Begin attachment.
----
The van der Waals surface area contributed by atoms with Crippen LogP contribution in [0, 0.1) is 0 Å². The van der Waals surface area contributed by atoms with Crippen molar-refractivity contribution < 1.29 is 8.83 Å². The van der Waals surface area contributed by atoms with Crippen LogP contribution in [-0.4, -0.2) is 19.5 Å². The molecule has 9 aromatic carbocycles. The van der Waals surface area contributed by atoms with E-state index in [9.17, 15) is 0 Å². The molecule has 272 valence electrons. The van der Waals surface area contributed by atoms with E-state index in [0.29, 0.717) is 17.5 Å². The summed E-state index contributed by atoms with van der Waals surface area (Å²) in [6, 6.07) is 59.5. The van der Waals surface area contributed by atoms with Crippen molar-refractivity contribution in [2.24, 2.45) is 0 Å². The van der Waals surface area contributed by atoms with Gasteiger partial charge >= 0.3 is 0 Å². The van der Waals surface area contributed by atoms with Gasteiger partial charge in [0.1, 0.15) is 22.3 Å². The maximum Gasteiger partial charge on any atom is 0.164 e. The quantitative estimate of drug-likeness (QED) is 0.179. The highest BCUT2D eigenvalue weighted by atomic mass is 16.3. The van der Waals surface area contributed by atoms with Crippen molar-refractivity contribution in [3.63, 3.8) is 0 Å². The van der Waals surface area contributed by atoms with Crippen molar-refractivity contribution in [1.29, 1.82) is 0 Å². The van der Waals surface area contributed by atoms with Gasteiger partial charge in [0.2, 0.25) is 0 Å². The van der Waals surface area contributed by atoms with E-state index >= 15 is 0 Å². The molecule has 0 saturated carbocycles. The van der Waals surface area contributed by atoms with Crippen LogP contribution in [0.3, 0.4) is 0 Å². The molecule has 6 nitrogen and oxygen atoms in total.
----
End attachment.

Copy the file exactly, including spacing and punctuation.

The van der Waals surface area contributed by atoms with Crippen LogP contribution in [0, 0.1) is 0 Å². The van der Waals surface area contributed by atoms with Crippen molar-refractivity contribution < 1.29 is 8.83 Å². The van der Waals surface area contributed by atoms with Crippen LogP contribution in [-0.4, -0.2) is 19.5 Å². The molecule has 9 aromatic carbocycles. The van der Waals surface area contributed by atoms with E-state index in [9.17, 15) is 0 Å². The molecule has 272 valence electrons. The van der Waals surface area contributed by atoms with E-state index in [0.29, 0.717) is 17.5 Å². The summed E-state index contributed by atoms with van der Waals surface area (Å²) in [6, 6.07) is 59.5. The van der Waals surface area contributed by atoms with Crippen molar-refractivity contribution in [2.24, 2.45) is 0 Å². The van der Waals surface area contributed by atoms with Gasteiger partial charge >= 0.3 is 0 Å². The van der Waals surface area contributed by atoms with Gasteiger partial charge in [0.1, 0.15) is 22.3 Å². The maximum Gasteiger partial charge on any atom is 0.164 e. The quantitative estimate of drug-likeness (QED) is 0.179. The highest BCUT2D eigenvalue weighted by atomic mass is 16.3. The van der Waals surface area contributed by atoms with Crippen molar-refractivity contribution in [3.63, 3.8) is 0 Å². The van der Waals surface area contributed by atoms with Crippen molar-refractivity contribution in [1.29, 1.82) is 0 Å². The van der Waals surface area contributed by atoms with Gasteiger partial charge in [0.2, 0.25) is 0 Å². The van der Waals surface area contributed by atoms with E-state index >= 15 is 0 Å². The molecule has 0 saturated carbocycles. The van der Waals surface area contributed by atoms with Crippen LogP contribution in [0.3, 0.4) is 0 Å². The molecule has 6 nitrogen and oxygen atoms in total.